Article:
Archive for the 'UNIX/Linux' Category

tmux: a replacement for gnu screen (updated)

I have recently discovered tmux, a replacement for the slightly aging gnu screen. The so called “terminal multiplexer” allows to open several terminals inside the same terminal window. Much like gnu screen, you can split the screen, resize the different parts etc. However, tmux allow the usage of 256 color terminals and is based upon a client server infrastructure. And before you ask, like screen, it will stay alive and run your favorite app until you reconnect to the session.

tmux example 5

It is part of the OpenBSD base distribution but will compile and run on a number of OS including Linux. Solaris, AIX, etc.

Update: for Mac OS users, it is available from macports.

Gnuplot : how to plot graphs from any UNIX machine

gnuplot is a plotting tool that I discovered in the 90s while being a student. The binary itself is around 1.2 MB only! People often forget about it and would rather use a spreadsheet program. Granted, a spreadsheet will probably give you prettier graphs but gnuplot is very handy to graph in an automated manner, with a very small footprint.

Let’s say you have a file containing measures like this (first column is the measure point, the second column contains the measured values):

bash-3.2$ more toto
1 4
2 6
3 8
4 7
5 12
6 5
7 9
8 3

Then to draw it, just fire gnuplot and type:

gnuplot> plot ‘./toto’ using 1:2 with lines;

And bang, you get this:

gnuplot simple example

1:2 means columns 1 and 2 and “with lines” means that you will use a line to join the points (there are plenty f options such as boxes, vectors, etc.).

You can also improve things a little by creating a command file containing this for instance:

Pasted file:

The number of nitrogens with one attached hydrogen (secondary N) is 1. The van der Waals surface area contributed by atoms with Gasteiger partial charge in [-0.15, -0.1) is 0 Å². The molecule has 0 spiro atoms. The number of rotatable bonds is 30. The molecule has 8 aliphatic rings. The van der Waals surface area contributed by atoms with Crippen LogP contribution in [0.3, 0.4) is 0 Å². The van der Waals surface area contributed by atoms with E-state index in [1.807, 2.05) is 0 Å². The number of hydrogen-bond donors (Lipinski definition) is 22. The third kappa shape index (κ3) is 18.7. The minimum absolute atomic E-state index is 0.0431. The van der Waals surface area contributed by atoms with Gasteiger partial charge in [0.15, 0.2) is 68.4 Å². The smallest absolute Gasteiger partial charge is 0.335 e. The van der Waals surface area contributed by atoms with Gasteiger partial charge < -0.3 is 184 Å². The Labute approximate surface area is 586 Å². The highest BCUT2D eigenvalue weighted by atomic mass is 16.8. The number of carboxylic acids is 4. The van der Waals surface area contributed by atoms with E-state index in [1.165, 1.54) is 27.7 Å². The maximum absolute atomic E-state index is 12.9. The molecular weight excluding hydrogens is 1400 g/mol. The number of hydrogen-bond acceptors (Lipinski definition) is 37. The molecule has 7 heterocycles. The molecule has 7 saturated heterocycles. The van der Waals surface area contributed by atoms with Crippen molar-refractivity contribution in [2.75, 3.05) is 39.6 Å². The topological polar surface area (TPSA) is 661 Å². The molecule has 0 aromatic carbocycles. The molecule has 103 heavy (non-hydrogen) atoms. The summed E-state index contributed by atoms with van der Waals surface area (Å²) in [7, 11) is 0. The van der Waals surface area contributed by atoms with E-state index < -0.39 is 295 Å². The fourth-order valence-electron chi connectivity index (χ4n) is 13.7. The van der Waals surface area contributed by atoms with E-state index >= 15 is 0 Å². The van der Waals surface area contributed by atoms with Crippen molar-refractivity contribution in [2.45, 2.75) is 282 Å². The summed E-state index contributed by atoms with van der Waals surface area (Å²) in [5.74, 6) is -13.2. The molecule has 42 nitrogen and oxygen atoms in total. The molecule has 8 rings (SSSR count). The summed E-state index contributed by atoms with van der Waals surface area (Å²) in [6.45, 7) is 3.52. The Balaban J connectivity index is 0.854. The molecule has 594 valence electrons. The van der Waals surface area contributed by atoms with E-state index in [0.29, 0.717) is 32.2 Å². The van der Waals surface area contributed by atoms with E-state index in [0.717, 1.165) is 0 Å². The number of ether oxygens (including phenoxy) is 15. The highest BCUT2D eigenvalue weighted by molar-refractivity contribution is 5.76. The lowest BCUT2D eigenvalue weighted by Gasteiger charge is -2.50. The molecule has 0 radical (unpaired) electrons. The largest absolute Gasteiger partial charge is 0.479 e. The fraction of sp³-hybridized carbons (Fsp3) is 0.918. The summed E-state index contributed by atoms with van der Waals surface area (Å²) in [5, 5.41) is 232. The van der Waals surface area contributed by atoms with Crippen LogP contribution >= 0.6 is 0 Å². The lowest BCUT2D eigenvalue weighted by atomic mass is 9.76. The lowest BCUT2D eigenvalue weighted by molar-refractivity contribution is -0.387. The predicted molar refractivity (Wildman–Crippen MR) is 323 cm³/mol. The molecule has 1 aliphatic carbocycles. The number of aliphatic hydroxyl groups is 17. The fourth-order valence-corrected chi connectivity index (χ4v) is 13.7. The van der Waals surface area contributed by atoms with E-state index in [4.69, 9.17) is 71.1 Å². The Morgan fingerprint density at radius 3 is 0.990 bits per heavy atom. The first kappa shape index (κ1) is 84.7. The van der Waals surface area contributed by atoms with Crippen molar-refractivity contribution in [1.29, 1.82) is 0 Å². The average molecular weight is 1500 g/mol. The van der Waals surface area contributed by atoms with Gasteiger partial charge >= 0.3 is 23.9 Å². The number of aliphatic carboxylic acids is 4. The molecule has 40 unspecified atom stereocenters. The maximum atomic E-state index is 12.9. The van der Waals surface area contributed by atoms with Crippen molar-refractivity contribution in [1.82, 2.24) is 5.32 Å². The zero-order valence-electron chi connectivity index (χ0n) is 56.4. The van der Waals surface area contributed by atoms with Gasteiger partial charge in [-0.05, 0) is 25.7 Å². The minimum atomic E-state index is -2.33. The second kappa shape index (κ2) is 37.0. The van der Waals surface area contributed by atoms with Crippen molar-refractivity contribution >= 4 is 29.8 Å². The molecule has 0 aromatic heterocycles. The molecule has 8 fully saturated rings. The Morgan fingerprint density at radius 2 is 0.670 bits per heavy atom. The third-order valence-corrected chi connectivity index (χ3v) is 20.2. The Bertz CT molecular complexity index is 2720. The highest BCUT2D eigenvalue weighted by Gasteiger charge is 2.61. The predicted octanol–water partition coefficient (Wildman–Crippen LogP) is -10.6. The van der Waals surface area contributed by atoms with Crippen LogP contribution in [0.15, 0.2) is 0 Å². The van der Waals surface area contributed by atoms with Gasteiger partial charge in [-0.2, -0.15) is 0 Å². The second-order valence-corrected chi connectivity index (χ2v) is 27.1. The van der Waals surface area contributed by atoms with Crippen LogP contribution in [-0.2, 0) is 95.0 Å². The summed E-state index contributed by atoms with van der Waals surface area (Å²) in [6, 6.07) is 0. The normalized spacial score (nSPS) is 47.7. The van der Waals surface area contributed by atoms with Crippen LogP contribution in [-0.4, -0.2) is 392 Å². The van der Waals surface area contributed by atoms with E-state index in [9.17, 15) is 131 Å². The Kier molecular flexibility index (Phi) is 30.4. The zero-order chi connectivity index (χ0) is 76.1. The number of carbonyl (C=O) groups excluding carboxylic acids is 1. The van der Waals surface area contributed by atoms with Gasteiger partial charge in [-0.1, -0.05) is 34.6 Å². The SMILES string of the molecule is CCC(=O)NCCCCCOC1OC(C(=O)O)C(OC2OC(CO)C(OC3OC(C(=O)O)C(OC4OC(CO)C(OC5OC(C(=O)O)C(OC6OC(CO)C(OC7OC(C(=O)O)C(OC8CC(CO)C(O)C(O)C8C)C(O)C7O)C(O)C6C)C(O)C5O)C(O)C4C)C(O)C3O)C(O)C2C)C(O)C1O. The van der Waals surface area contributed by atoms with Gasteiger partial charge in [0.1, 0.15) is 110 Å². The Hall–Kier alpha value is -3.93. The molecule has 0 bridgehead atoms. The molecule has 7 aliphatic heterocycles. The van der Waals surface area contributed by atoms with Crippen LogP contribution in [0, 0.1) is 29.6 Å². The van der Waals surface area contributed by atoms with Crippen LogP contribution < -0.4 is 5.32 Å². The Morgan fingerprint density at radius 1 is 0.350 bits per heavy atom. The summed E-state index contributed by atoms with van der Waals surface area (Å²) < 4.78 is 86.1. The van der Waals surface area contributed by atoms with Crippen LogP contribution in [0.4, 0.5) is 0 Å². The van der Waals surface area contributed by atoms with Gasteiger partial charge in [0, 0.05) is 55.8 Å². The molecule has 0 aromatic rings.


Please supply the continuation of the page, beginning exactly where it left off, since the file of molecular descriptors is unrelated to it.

set xlabel "The title of the X Axis"
set ylabel "The title of the y Axis"
set xrange [1:8]
set yrange [0:14]
plot './toto' using 1:2 with lines 4;

And execute:

gnuplot < commandfile

You will get this:

gnuplot better exampleThese are just tiny examples but by using command files, you can automate the generation of graphs very easily.

gnuplot has tons of options and is capable of much much more, checkout the official page!

For these examples, I have used the version of gnuplot provided my macports.

dstat for Linux: an alternative to sar/vmstat/iostst/etc.:

Written in python, dstat is a neat piece of tooling. It is a monitoring tool akin to sar, iostat, vmstat, etc. It allows you to measure a host of metrics. You can install it on any modern ubuntu box by typing “apt-get install dstat” (and I am sure it is available for any major distro).

By just typing dstat, you’ll get this (refreshed every second):

dstat1 output

There is quite some options:

Dstat options:
-c, --cpu              enable cpu stats
-C 0,3,total           include cpu0, cpu3 and total
-d, --disk             enable disk stats
-D total,hda           include hda and total
-g, --page             enable page stats
-i, --int              enable interrupt stats
-I 5,eth2              include int5 and interrupt used by eth2
-l, --load             enable load stats
-m, --mem              enable memory stats
-n, --net              enable network stats
-N eth1,total          include eth1 and total
-p, --proc             enable process stats
-s, --swap             enable swap stats
-S swap1,total         include swap1 and total
-t, --time             enable time/date output
-T, --epoch            enable time counter (seconds since epoch)
-y, --sys              enable system stats
--ipc                  enable ipc stats
--lock                 enable lock stats
--raw                  enable raw stats
--tcp                  enable tcp stats
--udp                  enable udp stats
--unix                 enable unix stats
-M stat1,stat2         enable external stats
--mods stat1,stat2
-a, --all              equals -cdngy (default)
-f, --full             expand -C, -D, -I, -N and -S discovery lists
-v, --vmstat           equals -pmgdsc -D total
--integer              show integer values
--nocolor              disable colors (implies --noupdate)
--noheaders            disable repetitive headers
--noupdate             disable intermediate updates
--output file          write CSV output to file

For example, “dstat -mp” will show memory and process related metrics with a refresh rate of one second (the delay is tweakable):

dstat example 2

Last but not least, you can export the output to CSV.

What I find especially neat is that you can combine any metrics with any other metrics (a bit more difficult to do with sar for instance).